It is interesting that alot of people have noticed people from the south getting in to the bigger schools, because being from the south, we notice how many dance opportunities are up in the north (Elmhurst, Northern Ballet, Yorkshire, BRB etc) . My DS is part of an dance associates where most boys are all from the midlands up , so we have not met many southern boys!

The posts on here are so interesting , especially this thread, it has opened my eyes to how we view social media posts and how much we read into what is posted. 

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Interestingly I have yet to see or hear of a child from the north of the UK get a place at WL hopefully I am wrong and there is a few out there but from social media this doesn’t appear to be the case. I’m sure it’s just coincidence as I know there was a lot from the north at the finals 

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8 minutes ago, Weloveballet said:

Interestingly I have yet to see or hear of a child from the north of the UK get a place at WL hopefully I am wrong and there is a few out there but from social media this doesn’t appear to be the case. I’m sure it’s just coincidence as I know there was a lot from the north at the finals 

Historically there have been a lot (relatively speaking) from Yorkshire, but I don't know whether this is still the case.  

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11 minutes ago, Weloveballet said:

Interestingly I have yet to see or hear of a child from the north of the UK get a place at WL hopefully I am wrong and there is a few out there but from social media this doesn’t appear to be the case. I’m sure it’s just coincidence as I know there was a lot from the north at the finals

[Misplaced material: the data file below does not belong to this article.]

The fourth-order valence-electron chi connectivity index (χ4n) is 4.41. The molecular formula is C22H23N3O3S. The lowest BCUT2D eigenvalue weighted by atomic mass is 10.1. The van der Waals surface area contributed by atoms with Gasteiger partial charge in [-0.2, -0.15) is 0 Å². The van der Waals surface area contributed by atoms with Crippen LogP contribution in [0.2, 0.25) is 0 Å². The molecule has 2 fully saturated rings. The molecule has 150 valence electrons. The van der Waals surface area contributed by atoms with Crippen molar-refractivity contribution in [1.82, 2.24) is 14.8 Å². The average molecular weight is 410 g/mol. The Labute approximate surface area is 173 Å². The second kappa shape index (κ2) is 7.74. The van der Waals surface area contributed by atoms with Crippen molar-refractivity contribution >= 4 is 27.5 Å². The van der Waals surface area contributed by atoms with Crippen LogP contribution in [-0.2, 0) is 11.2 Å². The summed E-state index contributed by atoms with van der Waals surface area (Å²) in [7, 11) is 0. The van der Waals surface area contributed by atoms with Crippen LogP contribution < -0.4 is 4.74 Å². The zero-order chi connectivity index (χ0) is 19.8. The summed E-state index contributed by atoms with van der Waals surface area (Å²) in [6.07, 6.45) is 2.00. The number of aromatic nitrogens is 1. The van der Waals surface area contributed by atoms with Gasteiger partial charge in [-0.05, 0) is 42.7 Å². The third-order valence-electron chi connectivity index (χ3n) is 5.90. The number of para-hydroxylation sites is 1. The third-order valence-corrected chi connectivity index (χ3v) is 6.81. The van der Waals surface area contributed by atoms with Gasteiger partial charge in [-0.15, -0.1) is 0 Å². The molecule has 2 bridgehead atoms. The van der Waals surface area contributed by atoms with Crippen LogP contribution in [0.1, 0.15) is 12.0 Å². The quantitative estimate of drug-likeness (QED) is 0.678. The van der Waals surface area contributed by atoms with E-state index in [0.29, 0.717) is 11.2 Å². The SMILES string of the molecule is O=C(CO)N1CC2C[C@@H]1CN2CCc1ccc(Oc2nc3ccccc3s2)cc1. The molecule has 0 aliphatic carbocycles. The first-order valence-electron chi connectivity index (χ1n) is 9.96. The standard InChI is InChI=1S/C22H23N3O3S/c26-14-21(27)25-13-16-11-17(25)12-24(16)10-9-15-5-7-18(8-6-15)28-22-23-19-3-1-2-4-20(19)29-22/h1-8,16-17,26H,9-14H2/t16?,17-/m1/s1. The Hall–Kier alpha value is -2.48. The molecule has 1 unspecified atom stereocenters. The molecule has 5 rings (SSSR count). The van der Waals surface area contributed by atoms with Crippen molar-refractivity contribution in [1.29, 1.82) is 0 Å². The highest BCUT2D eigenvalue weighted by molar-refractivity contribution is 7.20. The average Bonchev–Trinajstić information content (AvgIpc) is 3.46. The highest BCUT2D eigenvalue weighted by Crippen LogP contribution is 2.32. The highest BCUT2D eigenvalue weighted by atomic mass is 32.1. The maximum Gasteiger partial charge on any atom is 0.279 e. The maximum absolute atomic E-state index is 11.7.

My DS did!

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1 hour ago, TwirlyWhirly said:

Just had a look through this new and interesting thread. @Momapaloozaand others on this forum, don't be disheartened and think that it's not worth trying for anything if your DC really wants to take dance seriously but you can't afford expensive private teachers. We saved hard and/or got scholarships to give our DS the opportunities he has been lucky enough to have, and because he wanted to do them. He did his audition video in a local community centre, he still uses a dining chair as a barre and his 'rehearsal' for the auditions involved doing his usual zoom lessons, plus finding free video classes online to do, or just putting some music on and dancing round the room. And we're not from the South! Our DS has had recent success in spite of all these (apparent) disadvantages, so our conclusion is that 'potential' is still a thing, as he certainly isn't the finished product (his lockdown haircut for the audition is proof of that 😂).

As for the North/ South divide, in his audition group for WL, every child had travelled hundreds of miles, none were from London or the South East - and that was a quarter of the finalists for DSs this year.

I joined this forum in order to get support and help during this trickiest of audition years as a relative novice to the whole dance scene, and it's been great how supportive people have been. Hope this post provides support and hope too!